Tuesday, March 7, 2017

Alternative Adventures: 6 Adventures That Aren't Your Average Dungeon Crawl

Being a DM isn't easy. You have to craft the towns, assign the bad guys, remember all the DCs, recall where the traps are, and a dozen other things over and above managing the roving pack of murderous kleptomaniacs that make up the average party. With all those details fighting for your attention, it's easy to get stuck in the same rut time and time again when it comes to the challenges your party is actually facing.

Put another way, what's the challenge this time? Is it a combat slog, or a dungeon crawl?

Maybe this time it's a combat slog IN a dungeon crawl!
As a player who is also a DM, I know how hard it can be to come up with adventures that feel unique. Even if your story is original, the pieces that make it up can cause it to feel a little bland, and a bit samey. So consider, if you will, using some of the following scenarios I wrote for Kobold Press if you want to spice up your game, and throw your players for a bit of a loop.

Also, if you're looking for a specific campaign to run, you might want to check out the first installment from TPK's Critical Hits series, False Valor! It's by yours truly, so give it a look.

#1: The Heist

What's the DC on this thing, again?
Most adventurers are out for loot, but most of the time we pretend that's just a side benefit. We're really here to fight tyranny, or save the town, or slay the dragon. Not so with the Heist. You're here expressly to steal something, and you can't just kick in the front door to take it. You need to assemble a team, come up with a plan, and go after the treasure Ocean's 11 style.

#2: The Hunt

We have confirmation on the target. Take him down!
It's one thing to go toe-to-toe with the Bloodcut Gang, but it's a separate challenge entirely if they escaped from confinement a week ago and you have to hunt them down before you can draw steel. Whether your party are bounty hunters who have to bring them back alive, or just a group empowered by the law (or perhaps an extralegal organization), you have to find the target, trail them, and only once you've found them can you kill, capture, or otherwise decide what to do with the object of your quest.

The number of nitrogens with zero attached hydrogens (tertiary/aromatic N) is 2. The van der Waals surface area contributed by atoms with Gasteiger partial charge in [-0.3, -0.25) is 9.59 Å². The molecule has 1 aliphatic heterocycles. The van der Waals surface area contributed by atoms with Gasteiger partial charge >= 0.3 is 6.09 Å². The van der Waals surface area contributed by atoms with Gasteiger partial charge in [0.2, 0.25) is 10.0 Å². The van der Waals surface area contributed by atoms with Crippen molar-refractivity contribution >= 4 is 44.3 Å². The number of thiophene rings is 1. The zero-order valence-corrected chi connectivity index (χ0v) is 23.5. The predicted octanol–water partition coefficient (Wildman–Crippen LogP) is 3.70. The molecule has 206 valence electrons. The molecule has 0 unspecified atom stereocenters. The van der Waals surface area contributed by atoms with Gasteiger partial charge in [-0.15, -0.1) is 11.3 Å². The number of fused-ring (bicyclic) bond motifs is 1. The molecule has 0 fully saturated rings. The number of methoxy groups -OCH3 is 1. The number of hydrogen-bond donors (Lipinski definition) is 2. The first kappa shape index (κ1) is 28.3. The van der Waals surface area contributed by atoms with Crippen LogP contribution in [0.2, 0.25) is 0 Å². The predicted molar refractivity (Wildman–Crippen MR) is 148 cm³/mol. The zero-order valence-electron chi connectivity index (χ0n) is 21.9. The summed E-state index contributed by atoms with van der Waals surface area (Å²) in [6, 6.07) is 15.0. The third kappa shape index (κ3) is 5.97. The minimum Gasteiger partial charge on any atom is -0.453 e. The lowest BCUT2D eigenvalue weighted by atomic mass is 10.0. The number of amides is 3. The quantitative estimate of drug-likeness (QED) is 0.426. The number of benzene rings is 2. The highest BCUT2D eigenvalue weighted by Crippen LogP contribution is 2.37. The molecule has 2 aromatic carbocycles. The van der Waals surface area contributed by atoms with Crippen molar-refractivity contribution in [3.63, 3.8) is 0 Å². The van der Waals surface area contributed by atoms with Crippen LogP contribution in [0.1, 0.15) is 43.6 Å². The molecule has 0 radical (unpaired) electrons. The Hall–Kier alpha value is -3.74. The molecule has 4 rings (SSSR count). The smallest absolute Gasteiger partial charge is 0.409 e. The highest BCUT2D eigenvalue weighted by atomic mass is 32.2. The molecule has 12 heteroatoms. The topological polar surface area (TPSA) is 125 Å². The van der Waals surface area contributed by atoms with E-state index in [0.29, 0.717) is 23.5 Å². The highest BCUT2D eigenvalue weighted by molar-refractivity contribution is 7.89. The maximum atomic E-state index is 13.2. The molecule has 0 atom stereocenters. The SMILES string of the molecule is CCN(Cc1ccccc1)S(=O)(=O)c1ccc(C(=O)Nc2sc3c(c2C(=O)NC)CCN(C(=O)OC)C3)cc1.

#3: The Infiltration

So... how long have you been guarding the Baron?
The Hangmen are one of the most dangerous criminal organizations in the country, and their leader has never been seen without his iconic black hood. No matter how many of the gang are killed, though, the leader remains at large, recruiting more people to fill the ranks. So if you want to eliminate him, you need double agents to get close to him. That's where the party comes in.

#4: The Mystery

This note should give us some insight to the killer... "should" being the operative word.
Sometimes things happen that are inexplicable. A man was murdered, and the killers are still at large. A great treasure has gone missing, and they need to know how it was stolen. A man's wife vanished into thin air, and he needs to know where she went. You may not have to throw a single punch, but the mystery can engage characters of all classes, and from all walks of life.

#5 The Escape

No one gets out of Black Gate, boy. Not alive, anyway.
Sometimes the party is put in a place they don't want to be. Whether it's the dungeons beneath the Red Citadel, or in the caved-in warrens of the Rat Tunnels, they need to get out. That means they have to band together, and pool their resources, if they expect to escape the walls, and the inevitable pursuit that will come afterward.

#6: The Diplomatic Mission

Must not insult the ambassador... must not insult the ambassador...